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But the two things Aaron wanted most would stretch his skills and his budget: a big, airy kitchen with plenty of storage, natural light, and traffic flow for entertaining; and a second-floor master suite with ample closet space and a spa-like bath.
A wild thought took hold: To compensate for the cost of the two-story addition—a pro job that in California would involve adhering to earthquake code—he'd make all the cabinetry himself.
After rebuilding the half-wall bookcases between the living room and the foyer, all the columns, and the sections of wainscoting that had been damaged, he set about refinishing them.
"But every stain I applied made the wood look like tiger-striped plywood," he recalls.
Having done plenty of tile work on previous renovations, he could do the tiling that the new baths would require.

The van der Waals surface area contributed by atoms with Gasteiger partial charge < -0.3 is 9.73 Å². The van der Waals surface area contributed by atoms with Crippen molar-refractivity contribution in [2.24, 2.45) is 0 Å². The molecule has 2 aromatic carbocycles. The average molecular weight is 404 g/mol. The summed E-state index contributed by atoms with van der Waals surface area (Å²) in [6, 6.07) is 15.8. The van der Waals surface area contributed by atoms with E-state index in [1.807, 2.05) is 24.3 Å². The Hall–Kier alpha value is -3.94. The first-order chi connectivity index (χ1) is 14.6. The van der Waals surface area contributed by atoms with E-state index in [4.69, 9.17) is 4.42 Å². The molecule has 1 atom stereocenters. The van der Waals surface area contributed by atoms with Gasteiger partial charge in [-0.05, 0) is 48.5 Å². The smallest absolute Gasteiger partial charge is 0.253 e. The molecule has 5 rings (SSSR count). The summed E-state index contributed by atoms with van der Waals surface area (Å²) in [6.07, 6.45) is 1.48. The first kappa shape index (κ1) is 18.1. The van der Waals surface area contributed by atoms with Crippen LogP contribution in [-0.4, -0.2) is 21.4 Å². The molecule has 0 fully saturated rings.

And he had mastered the art of low-cost concrete countertops.
So I thought, Aaron created all his design drawings for the floor plans and the cabinetry in Adobe Illustrator, software he used extensively in his Web-design business; he exported his drawings for the addition into CAD (computer-aided design) software to send to a structural engineer, who specified a steel beam in the new kitchen ceiling to satisfy building and earthquake code.And deciding to do all the cabinetry himself nearly did him in. With four Dallas house renovations and two San Diego, California, redos under his belt, he set his sights on the two-story stucco-and-shingle Craftsman with its compelling location—directly across the street from a golf course, overlooking Balboa Park and, in the distance, the San Diego harbor.The house was a hard-luck fixer-upper: Previous owners had chopped up the layout in order to rent rooms to college students.Shown: The 1916 Craftsman's facade has its original cedar shingles, which had been preserved under aluminum siding, on the upper story.
The stucco covering the first floor needed repair; the street-level walls are new.
For serial remodelers, the "next one" always holds the promise of being the "best one"—a chance to learn from past mistakes, improve DIY techniques, and reap the satisfaction of a glorious end result.